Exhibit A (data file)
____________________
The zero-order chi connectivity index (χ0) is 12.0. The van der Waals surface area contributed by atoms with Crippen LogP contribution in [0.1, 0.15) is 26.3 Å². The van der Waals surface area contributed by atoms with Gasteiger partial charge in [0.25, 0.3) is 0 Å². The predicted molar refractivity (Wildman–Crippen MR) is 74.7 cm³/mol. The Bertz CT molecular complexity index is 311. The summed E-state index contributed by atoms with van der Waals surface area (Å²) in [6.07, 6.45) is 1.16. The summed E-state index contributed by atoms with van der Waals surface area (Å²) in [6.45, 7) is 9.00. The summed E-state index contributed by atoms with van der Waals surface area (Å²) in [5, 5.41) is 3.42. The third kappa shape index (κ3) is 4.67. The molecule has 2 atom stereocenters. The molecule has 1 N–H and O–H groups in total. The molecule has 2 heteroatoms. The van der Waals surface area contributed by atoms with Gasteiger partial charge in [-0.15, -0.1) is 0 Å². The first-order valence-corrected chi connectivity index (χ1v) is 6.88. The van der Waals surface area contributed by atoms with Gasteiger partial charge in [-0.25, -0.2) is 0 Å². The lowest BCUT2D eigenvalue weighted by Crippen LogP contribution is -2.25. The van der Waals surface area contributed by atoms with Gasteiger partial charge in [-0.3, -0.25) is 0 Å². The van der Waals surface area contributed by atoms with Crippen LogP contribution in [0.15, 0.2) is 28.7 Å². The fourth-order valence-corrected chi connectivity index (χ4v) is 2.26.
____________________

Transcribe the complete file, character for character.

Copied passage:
The zero-order chi connectivity index (χ0) is 12.0. The van der Waals surface area contributed by atoms with Crippen LogP contribution in [0.1, 0.15) is 26.3 Å². The van der Waals surface area contributed by atoms with Gasteiger partial charge in [0.25, 0.3) is 0 Å². The predicted molar refractivity (Wildman–Crippen MR) is 74.7 cm³/mol. The Bertz CT molecular complexity index is 311. The summed E-state index contributed by atoms with van der Waals surface area (Å²) in [6.07, 6.45) is 1.16. The summed E-state index contributed by atoms with van der Waals surface area (Å²) in [6.45, 7) is 9.00. The summed E-state index contributed by atoms with van der Waals surface area (Å²) in [5, 5.41) is 3.42. The third kappa shape index (κ3) is 4.67. The molecule has 2 atom stereocenters. The molecule has 1 N–H and O–H groups in total. The molecule has 2 heteroatoms. The van der Waals surface area contributed by atoms with Gasteiger partial charge in [-0.15, -0.1) is 0 Å². The first-order valence-corrected chi connectivity index (χ1v) is 6.88. The van der Waals surface area contributed by atoms with Gasteiger partial charge in [-0.25, -0.2) is 0 Å². The lowest BCUT2D eigenvalue weighted by Crippen LogP contribution is -2.25. The van der Waals surface area contributed by atoms with Gasteiger partial charge in [-0.3, -0.25) is 0 Å². The van der Waals surface area contributed by atoms with Crippen LogP contribution in [0.15, 0.2) is 28.7 Å². The fourth-order valence-corrected chi connectivity index (χ4v) is 2.26.